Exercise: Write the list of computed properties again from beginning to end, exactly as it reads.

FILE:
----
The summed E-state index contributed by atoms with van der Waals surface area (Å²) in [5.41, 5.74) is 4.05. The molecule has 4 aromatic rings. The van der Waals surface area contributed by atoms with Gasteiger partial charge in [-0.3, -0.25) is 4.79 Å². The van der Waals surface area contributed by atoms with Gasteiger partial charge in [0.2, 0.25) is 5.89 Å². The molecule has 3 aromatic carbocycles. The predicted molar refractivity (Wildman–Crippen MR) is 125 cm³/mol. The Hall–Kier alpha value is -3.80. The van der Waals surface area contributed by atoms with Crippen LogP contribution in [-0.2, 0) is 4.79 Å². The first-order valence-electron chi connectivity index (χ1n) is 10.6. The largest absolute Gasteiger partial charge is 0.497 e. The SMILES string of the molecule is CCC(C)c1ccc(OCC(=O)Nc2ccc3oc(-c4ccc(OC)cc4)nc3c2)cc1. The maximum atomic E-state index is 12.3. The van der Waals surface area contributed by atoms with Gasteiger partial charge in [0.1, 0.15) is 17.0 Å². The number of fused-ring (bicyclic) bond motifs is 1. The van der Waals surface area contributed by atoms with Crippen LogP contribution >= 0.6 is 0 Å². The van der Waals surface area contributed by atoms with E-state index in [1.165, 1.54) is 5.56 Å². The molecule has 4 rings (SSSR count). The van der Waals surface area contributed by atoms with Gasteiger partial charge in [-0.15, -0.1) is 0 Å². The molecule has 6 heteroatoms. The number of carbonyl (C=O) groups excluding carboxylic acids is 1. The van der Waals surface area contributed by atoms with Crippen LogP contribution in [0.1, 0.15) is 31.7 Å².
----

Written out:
The summed E-state index contributed by atoms with van der Waals surface area (Å²) in [5.41, 5.74) is 4.05. The molecule has 4 aromatic rings. The van der Waals surface area contributed by atoms with Gasteiger partial charge in [-0.3, -0.25) is 4.79 Å². The van der Waals surface area contributed by atoms with Gasteiger partial charge in [0.2, 0.25) is 5.89 Å². The molecule has 3 aromatic carbocycles. The predicted molar refractivity (Wildman–Crippen MR) is 125 cm³/mol. The Hall–Kier alpha value is -3.80. The van der Waals surface area contributed by atoms with Crippen LogP contribution in [-0.2, 0) is 4.79 Å². The first-order valence-electron chi connectivity index (χ1n) is 10.6. The largest absolute Gasteiger partial charge is 0.497 e. The SMILES string of the molecule is CCC(C)c1ccc(OCC(=O)Nc2ccc3oc(-c4ccc(OC)cc4)nc3c2)cc1. The maximum atomic E-state index is 12.3. The van der Waals surface area contributed by atoms with Gasteiger partial charge in [0.1, 0.15) is 17.0 Å². The number of fused-ring (bicyclic) bond motifs is 1. The van der Waals surface area contributed by atoms with Crippen LogP contribution >= 0.6 is 0 Å². The van der Waals surface area contributed by atoms with E-state index in [1.165, 1.54) is 5.56 Å². The molecule has 4 rings (SSSR count). The van der Waals surface area contributed by atoms with Gasteiger partial charge in [-0.15, -0.1) is 0 Å². The molecule has 6 heteroatoms. The number of carbonyl (C=O) groups excluding carboxylic acids is 1. The van der Waals surface area contributed by atoms with Crippen LogP contribution in [0.1, 0.15) is 31.7 Å².